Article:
Detailed payment terms on an invoice show customers that your business has well-defined processes and consistent standards. This level of professionalism instills trust and respect for your business and how you choose to operate.

4. Late Payment Resolution

Without payment terms, it can be difficult to mitigate the risk of late payment. Explicit terms outlining penalties for late payments or discounts for early payments can help incentivise punctual invoice settling and discourage delays on your customer’s end. Reducing the risk of overdue accounts from accumulating will help improve the financial stability of your business overall.

5. Legal and Accounting Clarity

When it comes to both entering into a legally binding agreement and ensuring accurate accounting and financial reporting, payment terms are crucial. If a payment dispute arises or your bookkeeper needs to track receivables efficiently, having payment terms in both instances can be of great clarifying benefit.

Breaking Down Payment Terms

What exactly should be included in payment terms on an invoice?

Due Date or Credit Period

This section should specify the exact date by which the full invoice amount is expected to be settled.

Sometimes a credit period can be used instead of a specific date. The credit period, expressed in the form of “Net X” indicates the number of days within which payment of the invoice is expected by. The calculation is made from the date the invoice was issued to the customer.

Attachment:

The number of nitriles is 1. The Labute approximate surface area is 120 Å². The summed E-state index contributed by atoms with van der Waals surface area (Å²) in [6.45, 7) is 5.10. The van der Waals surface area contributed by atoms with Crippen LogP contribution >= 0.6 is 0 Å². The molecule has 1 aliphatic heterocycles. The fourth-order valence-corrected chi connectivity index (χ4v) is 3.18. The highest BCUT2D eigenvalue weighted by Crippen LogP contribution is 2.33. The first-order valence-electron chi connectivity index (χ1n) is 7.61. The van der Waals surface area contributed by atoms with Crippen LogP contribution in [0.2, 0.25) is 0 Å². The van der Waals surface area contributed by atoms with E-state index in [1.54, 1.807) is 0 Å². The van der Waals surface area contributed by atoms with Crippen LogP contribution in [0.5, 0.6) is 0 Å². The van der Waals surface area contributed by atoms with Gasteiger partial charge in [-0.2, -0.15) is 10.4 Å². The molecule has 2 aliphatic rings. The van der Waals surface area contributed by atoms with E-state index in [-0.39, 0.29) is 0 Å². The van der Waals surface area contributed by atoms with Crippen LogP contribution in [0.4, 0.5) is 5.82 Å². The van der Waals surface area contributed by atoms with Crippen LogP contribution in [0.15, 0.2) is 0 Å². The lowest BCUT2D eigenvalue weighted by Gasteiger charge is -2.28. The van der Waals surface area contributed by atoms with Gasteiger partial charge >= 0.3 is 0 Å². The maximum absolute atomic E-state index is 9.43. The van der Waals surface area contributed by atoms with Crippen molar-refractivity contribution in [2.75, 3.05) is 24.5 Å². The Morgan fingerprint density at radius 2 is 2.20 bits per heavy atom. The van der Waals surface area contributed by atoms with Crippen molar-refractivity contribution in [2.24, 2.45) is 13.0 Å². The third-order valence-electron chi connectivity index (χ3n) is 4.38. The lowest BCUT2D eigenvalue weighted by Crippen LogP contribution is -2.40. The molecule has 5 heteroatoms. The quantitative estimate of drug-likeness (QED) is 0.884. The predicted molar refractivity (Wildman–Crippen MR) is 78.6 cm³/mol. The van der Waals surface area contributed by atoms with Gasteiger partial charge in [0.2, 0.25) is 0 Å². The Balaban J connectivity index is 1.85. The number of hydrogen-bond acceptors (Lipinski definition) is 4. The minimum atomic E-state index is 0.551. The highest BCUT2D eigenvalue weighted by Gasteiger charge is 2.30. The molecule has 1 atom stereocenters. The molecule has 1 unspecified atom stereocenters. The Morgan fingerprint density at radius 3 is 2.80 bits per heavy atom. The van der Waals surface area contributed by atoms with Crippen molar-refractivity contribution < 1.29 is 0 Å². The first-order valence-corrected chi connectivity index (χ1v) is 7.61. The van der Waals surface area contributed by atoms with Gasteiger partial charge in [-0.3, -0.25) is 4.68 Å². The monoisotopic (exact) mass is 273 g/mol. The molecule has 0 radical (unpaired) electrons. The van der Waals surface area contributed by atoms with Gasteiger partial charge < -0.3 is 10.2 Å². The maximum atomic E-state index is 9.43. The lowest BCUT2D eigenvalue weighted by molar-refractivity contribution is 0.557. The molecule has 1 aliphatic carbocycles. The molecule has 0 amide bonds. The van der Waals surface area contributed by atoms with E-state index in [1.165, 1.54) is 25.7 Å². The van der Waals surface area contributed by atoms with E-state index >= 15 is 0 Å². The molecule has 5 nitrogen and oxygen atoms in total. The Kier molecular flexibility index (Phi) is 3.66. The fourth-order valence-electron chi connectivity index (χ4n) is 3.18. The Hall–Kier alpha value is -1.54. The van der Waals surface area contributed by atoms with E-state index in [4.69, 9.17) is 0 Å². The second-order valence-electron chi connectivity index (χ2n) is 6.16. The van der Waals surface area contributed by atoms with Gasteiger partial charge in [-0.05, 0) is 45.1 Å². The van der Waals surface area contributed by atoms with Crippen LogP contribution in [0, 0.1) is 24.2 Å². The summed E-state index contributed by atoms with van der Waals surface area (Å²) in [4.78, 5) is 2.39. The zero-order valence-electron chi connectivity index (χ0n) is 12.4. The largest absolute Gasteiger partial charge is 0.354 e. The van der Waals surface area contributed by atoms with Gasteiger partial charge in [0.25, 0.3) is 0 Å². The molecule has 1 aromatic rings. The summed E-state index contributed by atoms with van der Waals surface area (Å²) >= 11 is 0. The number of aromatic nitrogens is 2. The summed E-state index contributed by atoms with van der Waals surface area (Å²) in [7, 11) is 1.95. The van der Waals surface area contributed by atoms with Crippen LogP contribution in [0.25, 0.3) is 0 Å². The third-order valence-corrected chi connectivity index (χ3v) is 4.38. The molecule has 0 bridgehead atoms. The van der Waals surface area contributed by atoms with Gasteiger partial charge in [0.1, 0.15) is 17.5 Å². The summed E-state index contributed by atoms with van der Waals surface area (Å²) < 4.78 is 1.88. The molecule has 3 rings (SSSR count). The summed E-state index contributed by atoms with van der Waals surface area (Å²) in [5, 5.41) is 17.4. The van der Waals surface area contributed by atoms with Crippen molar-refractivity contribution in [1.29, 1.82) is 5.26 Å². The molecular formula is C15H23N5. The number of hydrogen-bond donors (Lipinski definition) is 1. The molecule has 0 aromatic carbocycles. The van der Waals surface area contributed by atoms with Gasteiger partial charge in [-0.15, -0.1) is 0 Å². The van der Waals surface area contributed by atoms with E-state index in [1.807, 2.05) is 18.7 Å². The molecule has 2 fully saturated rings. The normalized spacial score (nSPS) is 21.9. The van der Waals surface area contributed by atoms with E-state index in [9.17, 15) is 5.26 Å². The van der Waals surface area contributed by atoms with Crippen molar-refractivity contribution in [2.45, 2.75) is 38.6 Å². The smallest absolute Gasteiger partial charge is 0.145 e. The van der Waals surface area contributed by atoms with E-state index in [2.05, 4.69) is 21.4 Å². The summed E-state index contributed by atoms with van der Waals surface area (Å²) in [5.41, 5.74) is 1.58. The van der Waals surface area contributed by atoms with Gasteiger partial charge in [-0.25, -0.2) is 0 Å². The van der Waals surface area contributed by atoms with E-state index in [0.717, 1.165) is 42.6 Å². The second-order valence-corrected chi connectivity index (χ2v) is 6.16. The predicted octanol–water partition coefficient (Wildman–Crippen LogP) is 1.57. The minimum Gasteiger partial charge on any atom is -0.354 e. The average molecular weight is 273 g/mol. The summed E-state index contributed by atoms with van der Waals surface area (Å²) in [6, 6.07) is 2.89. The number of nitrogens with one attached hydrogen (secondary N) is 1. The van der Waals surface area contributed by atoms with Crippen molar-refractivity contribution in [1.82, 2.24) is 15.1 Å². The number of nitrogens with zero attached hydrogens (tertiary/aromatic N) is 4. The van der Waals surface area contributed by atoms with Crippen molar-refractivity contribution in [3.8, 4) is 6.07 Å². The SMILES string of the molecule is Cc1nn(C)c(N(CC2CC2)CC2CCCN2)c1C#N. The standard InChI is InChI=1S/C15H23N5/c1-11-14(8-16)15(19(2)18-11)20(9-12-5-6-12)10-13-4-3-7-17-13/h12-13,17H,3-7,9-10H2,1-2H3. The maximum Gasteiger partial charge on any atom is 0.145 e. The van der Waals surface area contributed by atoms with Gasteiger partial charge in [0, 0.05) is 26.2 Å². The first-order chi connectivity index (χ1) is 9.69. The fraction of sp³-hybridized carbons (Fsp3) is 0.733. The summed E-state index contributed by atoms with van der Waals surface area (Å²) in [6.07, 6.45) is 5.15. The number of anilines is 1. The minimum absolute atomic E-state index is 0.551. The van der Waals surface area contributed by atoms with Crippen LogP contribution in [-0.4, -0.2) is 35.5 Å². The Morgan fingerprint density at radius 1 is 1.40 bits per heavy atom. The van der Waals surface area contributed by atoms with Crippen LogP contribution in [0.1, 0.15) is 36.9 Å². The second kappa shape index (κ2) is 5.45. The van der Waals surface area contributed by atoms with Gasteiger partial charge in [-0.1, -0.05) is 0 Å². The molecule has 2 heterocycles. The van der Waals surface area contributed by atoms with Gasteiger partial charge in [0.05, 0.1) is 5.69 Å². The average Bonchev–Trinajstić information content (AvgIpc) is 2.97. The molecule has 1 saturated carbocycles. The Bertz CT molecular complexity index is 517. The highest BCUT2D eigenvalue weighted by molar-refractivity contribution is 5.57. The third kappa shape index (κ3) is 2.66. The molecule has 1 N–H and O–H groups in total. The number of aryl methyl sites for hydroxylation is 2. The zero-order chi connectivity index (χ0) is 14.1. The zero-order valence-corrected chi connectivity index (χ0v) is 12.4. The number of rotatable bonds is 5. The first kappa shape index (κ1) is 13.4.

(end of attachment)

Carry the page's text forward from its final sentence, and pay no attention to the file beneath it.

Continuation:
For example, Net 30 indicates that the buyer has 30 days to settle the invoice. In New Zealand, 30 days is considered to be a standard credit period but it can vary depending on the industry, business and agreement. It is important to note that unless stated otherwise, it can be assumed that Net 30 refers to 30 calendar days and not simply 30 business or working days (i.e., Monday to Friday).

Payment terms on invoice example

Due Date: 2024-06-19 (This assumes the invoice is issued today, 22 May 2024)

Credit Period: Net 30

Discount Terms

If your business offers a discount for early payment to help incentivise faster account settlement and improve cash flow, it should be included in the payment terms.

Generally, the terms will specify the discount as a percentage of the total amount due and will indicate the timeframe within which payment is eligible for the discount. For example, it may specify that a 2% discount is available if paid within 10 days.